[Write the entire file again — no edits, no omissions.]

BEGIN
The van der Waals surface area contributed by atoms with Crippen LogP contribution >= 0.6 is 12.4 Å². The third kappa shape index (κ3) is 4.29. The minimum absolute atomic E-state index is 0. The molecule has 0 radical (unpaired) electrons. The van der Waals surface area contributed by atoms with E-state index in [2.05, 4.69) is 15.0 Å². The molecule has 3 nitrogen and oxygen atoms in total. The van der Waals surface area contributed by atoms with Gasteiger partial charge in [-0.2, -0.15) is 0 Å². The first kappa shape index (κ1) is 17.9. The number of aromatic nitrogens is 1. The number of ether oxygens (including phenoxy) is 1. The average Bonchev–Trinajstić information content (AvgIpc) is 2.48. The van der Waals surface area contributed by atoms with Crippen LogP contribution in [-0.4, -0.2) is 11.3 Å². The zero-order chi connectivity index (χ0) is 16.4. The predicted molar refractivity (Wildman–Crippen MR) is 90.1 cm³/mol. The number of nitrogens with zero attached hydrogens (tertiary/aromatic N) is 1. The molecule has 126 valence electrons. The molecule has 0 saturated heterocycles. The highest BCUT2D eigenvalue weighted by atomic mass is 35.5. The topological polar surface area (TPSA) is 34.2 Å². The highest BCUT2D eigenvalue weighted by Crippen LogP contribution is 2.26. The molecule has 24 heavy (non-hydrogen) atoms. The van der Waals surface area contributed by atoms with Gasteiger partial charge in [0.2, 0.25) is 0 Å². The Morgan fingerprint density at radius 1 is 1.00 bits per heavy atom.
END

The van der Waals surface area contributed by atoms with Crippen LogP contribution >= 0.6 is 12.4 Å². The third kappa shape index (κ3) is 4.29. The minimum absolute atomic E-state index is 0. The molecule has 0 radical (unpaired) electrons. The van der Waals surface area contributed by atoms with E-state index in [2.05, 4.69) is 15.0 Å². The molecule has 3 nitrogen and oxygen atoms in total. The van der Waals surface area contributed by atoms with Gasteiger partial charge in [-0.2, -0.15) is 0 Å². The first kappa shape index (κ1) is 17.9. The number of aromatic nitrogens is 1. The number of ether oxygens (including phenoxy) is 1. The average Bonchev–Trinajstić information content (AvgIpc) is 2.48. The van der Waals surface area contributed by atoms with Crippen LogP contribution in [-0.4, -0.2) is 11.3 Å². The zero-order chi connectivity index (χ0) is 16.4. The predicted molar refractivity (Wildman–Crippen MR) is 90.1 cm³/mol. The number of nitrogens with zero attached hydrogens (tertiary/aromatic N) is 1. The molecule has 126 valence electrons. The molecule has 0 saturated heterocycles. The highest BCUT2D eigenvalue weighted by atomic mass is 35.5. The topological polar surface area (TPSA) is 34.2 Å². The highest BCUT2D eigenvalue weighted by Crippen LogP contribution is 2.26. The molecule has 24 heavy (non-hydrogen) atoms. The van der Waals surface area contributed by atoms with Gasteiger partial charge in [0.2, 0.25) is 0 Å². The Morgan fingerprint density at radius 1 is 1.00 bits per heavy atom.